You have to give ReplayTV some credit, they keep trying even when it seems futile. ReplayTV launched almost simultaneously with TiVo back in 1999 and for a couple of years there was real competition. But ReplayTV never quite matched TiVo’s success, and as TiVo’s reputation took off, and their success built, ReplayTV faltered. TiVo’s deal with DirecTV gave them a major boost that ReplayTV could never match – ReplayTV’s licensing deals with Panasonic (the Panasonic ShowStopper was a ReplayTV re-badged) and the like just couldn’t match TiVo’s growth. Success breeds success, and, while ReplayTV had a larger retail presence early on, TiVo overtook them and eventually ReplayTV lost retail partners as TiVo continued to gain them.
ReplayTV went bankrupt, and SonicBlue bought them. Under SonicBlue they introduced SendShow, Internet show sharing. This brought lawsuits against SB, which greatly crippled ReplayTV’s growth by diverting funds to legal costs. This contributed to SonicBlue’s bankruptcy, and D&M Holdings, parent company of Denon and Marantz, acquired ReplayTV and Rio from the wreckage, making them part of DNNA (Digital Networks North America). However, DNNA wasn’t really interested in keeping ReplayTV running. Instead, they canceled all future hardware and software development, planning to use the ReplayTV features in higher end gear from Escient. A product was announced a few years ago – and never shipped. Meanwhile, DNNA just kept selling off the existing stocks of hardware and they eventually sold out in very early 2006. And ReplayTV was no more.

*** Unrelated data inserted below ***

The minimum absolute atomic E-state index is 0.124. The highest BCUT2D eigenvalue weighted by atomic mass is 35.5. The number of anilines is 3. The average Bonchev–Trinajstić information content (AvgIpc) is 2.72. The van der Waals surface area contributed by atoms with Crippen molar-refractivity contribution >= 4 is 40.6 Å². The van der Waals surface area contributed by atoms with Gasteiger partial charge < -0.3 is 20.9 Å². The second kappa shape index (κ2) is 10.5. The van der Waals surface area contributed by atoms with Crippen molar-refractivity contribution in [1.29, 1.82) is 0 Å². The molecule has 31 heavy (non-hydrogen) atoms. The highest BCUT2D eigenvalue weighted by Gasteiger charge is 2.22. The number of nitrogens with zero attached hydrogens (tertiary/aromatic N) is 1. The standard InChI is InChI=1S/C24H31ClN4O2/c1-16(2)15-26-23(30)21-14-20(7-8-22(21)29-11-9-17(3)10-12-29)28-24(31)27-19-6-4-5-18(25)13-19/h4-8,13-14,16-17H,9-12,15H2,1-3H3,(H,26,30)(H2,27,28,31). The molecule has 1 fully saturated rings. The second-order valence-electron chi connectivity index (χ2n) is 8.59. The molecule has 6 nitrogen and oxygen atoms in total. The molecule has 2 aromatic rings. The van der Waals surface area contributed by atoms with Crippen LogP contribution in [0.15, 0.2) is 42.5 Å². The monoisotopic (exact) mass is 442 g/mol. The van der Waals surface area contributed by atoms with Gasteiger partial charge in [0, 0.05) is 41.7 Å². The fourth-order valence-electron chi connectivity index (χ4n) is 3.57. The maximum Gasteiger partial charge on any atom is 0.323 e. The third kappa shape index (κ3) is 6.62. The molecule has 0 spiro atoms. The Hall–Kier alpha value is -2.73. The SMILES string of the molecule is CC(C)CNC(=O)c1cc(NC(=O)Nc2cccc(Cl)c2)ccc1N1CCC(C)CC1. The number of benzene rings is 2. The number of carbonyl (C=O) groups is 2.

Except, later in 2006, DNNA announced that ReplayTV was returning as Windows-based DVR software. It was delayed, but finally shipped late in the year – for $100. Competing with established players such as Beyond TV, SageTV, and GB-PVR – all of which cost less and do more than ReplayTV’s PC software. (GB-PVR is free.) And there are others – including free Linux DVR software like MythTV and Freevo. Not to mention the 800-pound gorilla that is Windows XP Media Center Edition, and now Windows Vista which includes media center features. If someone is going to buy Windows DVR software, why would they buy more expensive software with more limitations? And the ReplayTV software costs $20/year after the first year, while the other software has no ongoing costs. I’ve said that they’d never be able to carve out a niche this way.
So, why did I just ramble through all that? Well, mainly because I felt like it, and to mention that apparently they feel the same way. ReplayTV just dropped the price to $50 and updated the software to address some of the issues.
I still predict it will bomb – it still has major limitations, it is a new player in a saturated market (and the other solutions have established developer communities with tons of add-ons, etc), and even though it is now one of the lower priced options up-front, the ongoing costs add up. If you’re looking for Windows-based DVR software, and want more than MCE/Vista, I’d really look at Beyond TV or SageTV.
I picked this up from PVR Wire @ TV Squad.